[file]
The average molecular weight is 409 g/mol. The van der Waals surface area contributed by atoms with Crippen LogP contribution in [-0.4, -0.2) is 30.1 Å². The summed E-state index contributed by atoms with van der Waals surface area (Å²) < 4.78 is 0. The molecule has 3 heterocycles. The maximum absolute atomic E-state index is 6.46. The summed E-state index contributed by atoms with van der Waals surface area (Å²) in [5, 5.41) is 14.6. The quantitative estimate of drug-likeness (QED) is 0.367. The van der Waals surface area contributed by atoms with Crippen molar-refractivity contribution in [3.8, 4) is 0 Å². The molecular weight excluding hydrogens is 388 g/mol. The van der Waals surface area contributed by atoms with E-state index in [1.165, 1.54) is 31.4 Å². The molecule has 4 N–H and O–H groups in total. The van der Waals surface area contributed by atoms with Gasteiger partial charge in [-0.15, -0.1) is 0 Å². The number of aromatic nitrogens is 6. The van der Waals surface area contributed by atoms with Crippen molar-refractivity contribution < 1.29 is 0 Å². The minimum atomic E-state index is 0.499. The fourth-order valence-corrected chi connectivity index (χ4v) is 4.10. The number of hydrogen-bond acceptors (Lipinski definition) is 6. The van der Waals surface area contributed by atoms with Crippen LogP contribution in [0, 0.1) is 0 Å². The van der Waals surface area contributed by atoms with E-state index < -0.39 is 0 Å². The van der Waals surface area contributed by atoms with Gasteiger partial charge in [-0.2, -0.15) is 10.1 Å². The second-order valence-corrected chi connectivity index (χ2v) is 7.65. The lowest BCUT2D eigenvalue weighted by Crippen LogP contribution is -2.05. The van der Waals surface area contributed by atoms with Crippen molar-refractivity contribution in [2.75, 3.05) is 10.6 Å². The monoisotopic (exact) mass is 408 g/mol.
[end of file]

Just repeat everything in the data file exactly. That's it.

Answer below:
The average molecular weight is 409 g/mol. The van der Waals surface area contributed by atoms with Crippen LogP contribution in [-0.4, -0.2) is 30.1 Å². The summed E-state index contributed by atoms with van der Waals surface area (Å²) < 4.78 is 0. The molecule has 3 heterocycles. The maximum absolute atomic E-state index is 6.46. The summed E-state index contributed by atoms with van der Waals surface area (Å²) in [5, 5.41) is 14.6. The quantitative estimate of drug-likeness (QED) is 0.367. The van der Waals surface area contributed by atoms with Crippen molar-refractivity contribution in [3.8, 4) is 0 Å². The molecular weight excluding hydrogens is 388 g/mol. The van der Waals surface area contributed by atoms with E-state index in [1.165, 1.54) is 31.4 Å². The molecule has 4 N–H and O–H groups in total. The van der Waals surface area contributed by atoms with Gasteiger partial charge in [-0.15, -0.1) is 0 Å². The number of aromatic nitrogens is 6. The van der Waals surface area contributed by atoms with Crippen molar-refractivity contribution < 1.29 is 0 Å². The minimum atomic E-state index is 0.499. The fourth-order valence-corrected chi connectivity index (χ4v) is 4.10. The number of hydrogen-bond acceptors (Lipinski definition) is 6. The van der Waals surface area contributed by atoms with Crippen LogP contribution in [0, 0.1) is 0 Å². The van der Waals surface area contributed by atoms with E-state index < -0.39 is 0 Å². The van der Waals surface area contributed by atoms with Gasteiger partial charge in [-0.2, -0.15) is 10.1 Å². The second-order valence-corrected chi connectivity index (χ2v) is 7.65. The lowest BCUT2D eigenvalue weighted by Crippen LogP contribution is -2.05. The van der Waals surface area contributed by atoms with Crippen molar-refractivity contribution in [2.75, 3.05) is 10.6 Å². The monoisotopic (exact) mass is 408 g/mol.